Wednesday, April 18, 2007

The Police Board Meeting will go on without me...

I was working away last night on a last minute "introduction" for the package that we (meaning Sue, Ryann, and I - plus another anonymous dancer) were planning to present to the Vancouver Police Board today, when unusual sounds of coughing and gagging came from my kids' bedroom. My partner jumped up first, as I was desperately trying to finish my work so I could go to bed. I am exhausted by 9 pm everyday. (My partner does not like to be referred to as "my partner" because he feels that it implies I have a lesbian lover - all the more reason to call him "my partner," lol. We aren't married and boyfriend seems so unrepresentative of our relationship.)

Sure enough, my 2 year old son was puking up his dinner and after the first shock of seeing my poor baby going through such hell, my next shock was the realization that daycare was out and so was my presentation to the police board today.

I cried.

My partner was dutifully consoling, with the occasional unsupportive comment (like, "you're not getting paid for this anyway") thrown in for good measure. I went through all the usual self-pity messages I could throw at myself - maybe I shouldn't even do this work and be a mother; it's always me who makes the sacrifices; I'm going to be up all night getting puked on; I've already paid for the daycare for tomorrow and it's non-refundable! etc etc etc

So I pulled myself together and finished my introduction between puking bouts (which were coming strong and fast about every 20 minutes, poor baby), while my partner made up a bed on the floor in the living room (at my request) so that I could sleep next to my little sick boy and make sure most of his puking would preferably hit the bowl. The 20 minute intervals were a constant till about 4:30 am when my baby boy and I both sank into blessed sleep for one whole hour! before my partner was up at 5:30 to get ready and leave for work.

The board meeting will start in 20 minutes and Ryann and Susie are more than capable of handling it without me - I had just looked forward to my debut as stripper shit-disturber in Vancouver today, and I'm terribly disappointed that destiny has determined that that day has not yet arrived.

So without further ado, my package "introduction" for your reading pleasure.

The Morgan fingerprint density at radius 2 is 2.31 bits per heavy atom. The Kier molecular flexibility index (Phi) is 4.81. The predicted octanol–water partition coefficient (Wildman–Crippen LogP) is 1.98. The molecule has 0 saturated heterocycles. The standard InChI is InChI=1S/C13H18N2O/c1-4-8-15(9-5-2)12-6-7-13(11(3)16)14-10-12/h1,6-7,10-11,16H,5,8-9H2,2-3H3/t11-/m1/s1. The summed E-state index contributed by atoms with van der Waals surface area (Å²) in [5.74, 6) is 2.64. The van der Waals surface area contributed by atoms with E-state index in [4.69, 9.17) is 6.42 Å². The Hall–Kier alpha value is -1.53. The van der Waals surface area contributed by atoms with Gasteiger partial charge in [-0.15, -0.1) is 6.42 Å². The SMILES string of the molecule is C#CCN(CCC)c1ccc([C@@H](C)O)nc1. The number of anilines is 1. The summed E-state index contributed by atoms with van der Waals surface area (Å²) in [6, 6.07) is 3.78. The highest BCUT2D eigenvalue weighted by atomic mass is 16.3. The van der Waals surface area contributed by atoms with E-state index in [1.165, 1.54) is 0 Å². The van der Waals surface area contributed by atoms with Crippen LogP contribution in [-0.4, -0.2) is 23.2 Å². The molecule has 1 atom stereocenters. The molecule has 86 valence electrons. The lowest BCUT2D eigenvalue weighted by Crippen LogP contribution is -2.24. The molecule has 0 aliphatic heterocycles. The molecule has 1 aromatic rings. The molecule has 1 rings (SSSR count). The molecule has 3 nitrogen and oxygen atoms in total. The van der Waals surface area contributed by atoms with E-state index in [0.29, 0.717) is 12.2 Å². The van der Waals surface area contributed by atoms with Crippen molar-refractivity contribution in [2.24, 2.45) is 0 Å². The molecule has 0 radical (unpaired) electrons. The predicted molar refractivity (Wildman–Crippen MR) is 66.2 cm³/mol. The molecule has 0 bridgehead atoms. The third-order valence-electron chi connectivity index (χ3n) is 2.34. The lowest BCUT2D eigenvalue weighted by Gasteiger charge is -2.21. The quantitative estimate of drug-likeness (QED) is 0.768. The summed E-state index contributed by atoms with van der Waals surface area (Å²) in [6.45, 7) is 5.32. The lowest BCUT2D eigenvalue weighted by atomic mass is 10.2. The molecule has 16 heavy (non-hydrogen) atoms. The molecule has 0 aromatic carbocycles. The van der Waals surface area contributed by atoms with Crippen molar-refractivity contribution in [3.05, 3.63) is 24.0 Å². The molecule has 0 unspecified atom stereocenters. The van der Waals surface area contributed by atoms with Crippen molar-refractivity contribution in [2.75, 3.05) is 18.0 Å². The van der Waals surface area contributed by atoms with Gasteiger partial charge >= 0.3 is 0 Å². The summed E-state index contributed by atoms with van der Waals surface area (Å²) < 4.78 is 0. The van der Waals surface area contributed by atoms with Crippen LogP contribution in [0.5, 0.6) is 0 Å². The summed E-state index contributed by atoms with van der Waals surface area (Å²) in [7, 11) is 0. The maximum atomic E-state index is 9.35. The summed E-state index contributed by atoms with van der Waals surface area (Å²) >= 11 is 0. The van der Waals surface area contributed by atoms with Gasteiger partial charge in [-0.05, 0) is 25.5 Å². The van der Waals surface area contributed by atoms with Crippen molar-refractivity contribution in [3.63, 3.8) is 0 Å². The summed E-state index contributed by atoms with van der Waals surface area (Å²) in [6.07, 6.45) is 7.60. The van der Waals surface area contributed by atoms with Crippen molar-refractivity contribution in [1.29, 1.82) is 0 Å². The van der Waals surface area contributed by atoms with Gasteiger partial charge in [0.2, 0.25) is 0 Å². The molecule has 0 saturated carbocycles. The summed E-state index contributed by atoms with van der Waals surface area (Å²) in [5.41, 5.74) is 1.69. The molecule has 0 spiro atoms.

For the past several months, there has been a significant increase in enforcement by the Vancouver Police on East End strip clubs. The newspapers have covered some of these actions towards Brandi’s and the Drake – it is no secret that police and liquor inspectors are frequenting the clubs (Drake, Cecil, Number 5 Orange, and Brandi’s) in groups of three to twenty under the pretext of decreasing gang violence.

While we do not pretend to understand the rationale for targeting strip clubs for this purpose, we are here to describe the impact that these actions are having on exotic dancers. Exotic dancers should not be considered an acceptable casualty in the war on “organized crime.”

We believe that, as is often the case with sex industry workers, we tend to be pushed aside and not considered when plans, rules, laws, objectives are created. We realize that this is not a deliberate attempt to exclude us, but an oversight based more in a lack of understanding about our industry.

With that in mind, we have asked concerned industry members to submit letters on their own behalf to help you to understand better how the enforcement is impacting us. Although many have witnessed and confided about these actions by police, they are not willing to come forward with letters. Two people were only comfortable if they could submit their letters anonymously. Some clubs have forbid their dancers and employees to be part of our presentation because they fear retaliation from the police. They think what we’re doing will just make things worse. For that reason, we come here with only four letters today.

Some of you may be happy to know that the strip club industry in BC is in serious decline. Clubs everywhere are closing down. But for us, this is terrible. We are so scared of more clubs closing, thereby reducing options for us to work, that most of us wouldn’t dare report a club in disrepair for fear that the renovations would be too costly and we’d lose another club.

So when some of the best clubs we have to choose from suddenly become places where our customers are uncomfortable patronizing them, and we are subject to humiliation and threats by police officers, we truly find ourselves in crisis.

Many industry members believe this enforcement is an attempt to ensure that prostitution is not taking place in the clubs, but the police assure us that this is not their concern. Many, even most, dancers who work in BC, work here because there is minimal to no physical contact with customers – unlike some other provinces where in most clubs contact is required. But when our incomes are so drastically impacted, we find ourselves considering work that is quite beyond our comfort zones. After all, we have families and expenses to think of. Vancouver strip clubs provide safe, clean, respectful spaces for us to work where we can entertain our customers without compromising our personal, physical boundaries.

Please read the enclosed letters with an open mind and a desire to work together for a solution, as we come in spirit to you.

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